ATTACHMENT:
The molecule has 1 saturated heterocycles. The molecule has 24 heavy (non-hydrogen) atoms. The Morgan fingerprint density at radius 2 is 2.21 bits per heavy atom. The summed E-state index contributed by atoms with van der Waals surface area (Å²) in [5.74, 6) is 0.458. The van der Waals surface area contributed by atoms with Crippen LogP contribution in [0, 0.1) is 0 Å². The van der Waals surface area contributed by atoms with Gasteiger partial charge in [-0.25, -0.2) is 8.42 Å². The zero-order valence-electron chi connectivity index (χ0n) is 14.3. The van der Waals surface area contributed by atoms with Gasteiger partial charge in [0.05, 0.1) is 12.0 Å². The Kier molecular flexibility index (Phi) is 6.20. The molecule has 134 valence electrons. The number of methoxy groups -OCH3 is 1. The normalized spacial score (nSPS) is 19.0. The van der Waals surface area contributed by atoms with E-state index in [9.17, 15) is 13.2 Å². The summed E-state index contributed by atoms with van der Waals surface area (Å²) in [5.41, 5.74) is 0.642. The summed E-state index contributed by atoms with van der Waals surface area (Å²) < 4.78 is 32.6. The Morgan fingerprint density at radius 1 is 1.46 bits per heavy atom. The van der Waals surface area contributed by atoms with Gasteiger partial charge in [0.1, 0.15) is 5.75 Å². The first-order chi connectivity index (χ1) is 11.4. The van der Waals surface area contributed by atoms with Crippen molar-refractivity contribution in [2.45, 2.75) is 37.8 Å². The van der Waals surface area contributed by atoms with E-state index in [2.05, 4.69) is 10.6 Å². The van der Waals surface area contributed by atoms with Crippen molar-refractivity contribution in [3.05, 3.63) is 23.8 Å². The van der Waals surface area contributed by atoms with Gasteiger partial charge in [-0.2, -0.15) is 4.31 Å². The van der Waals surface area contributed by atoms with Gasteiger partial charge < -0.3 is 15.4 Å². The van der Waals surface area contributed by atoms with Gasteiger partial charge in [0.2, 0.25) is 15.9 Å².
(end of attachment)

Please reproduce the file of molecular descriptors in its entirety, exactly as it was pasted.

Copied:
The molecule has 1 saturated heterocycles. The molecule has 24 heavy (non-hydrogen) atoms. The Morgan fingerprint density at radius 2 is 2.21 bits per heavy atom. The summed E-state index contributed by atoms with van der Waals surface area (Å²) in [5.74, 6) is 0.458. The van der Waals surface area contributed by atoms with Crippen LogP contribution in [0, 0.1) is 0 Å². The van der Waals surface area contributed by atoms with Gasteiger partial charge in [-0.25, -0.2) is 8.42 Å². The zero-order valence-electron chi connectivity index (χ0n) is 14.3. The van der Waals surface area contributed by atoms with Gasteiger partial charge in [0.05, 0.1) is 12.0 Å². The Kier molecular flexibility index (Phi) is 6.20. The molecule has 134 valence electrons. The number of methoxy groups -OCH3 is 1. The normalized spacial score (nSPS) is 19.0. The van der Waals surface area contributed by atoms with E-state index in [9.17, 15) is 13.2 Å². The summed E-state index contributed by atoms with van der Waals surface area (Å²) in [5.41, 5.74) is 0.642. The summed E-state index contributed by atoms with van der Waals surface area (Å²) < 4.78 is 32.6. The Morgan fingerprint density at radius 1 is 1.46 bits per heavy atom. The van der Waals surface area contributed by atoms with Gasteiger partial charge in [0.1, 0.15) is 5.75 Å². The first-order chi connectivity index (χ1) is 11.4. The van der Waals surface area contributed by atoms with Crippen molar-refractivity contribution in [2.45, 2.75) is 37.8 Å². The van der Waals surface area contributed by atoms with E-state index in [2.05, 4.69) is 10.6 Å². The van der Waals surface area contributed by atoms with Crippen molar-refractivity contribution in [3.05, 3.63) is 23.8 Å². The van der Waals surface area contributed by atoms with Gasteiger partial charge in [-0.2, -0.15) is 4.31 Å². The van der Waals surface area contributed by atoms with Gasteiger partial charge < -0.3 is 15.4 Å². The van der Waals surface area contributed by atoms with Gasteiger partial charge in [0.2, 0.25) is 15.9 Å².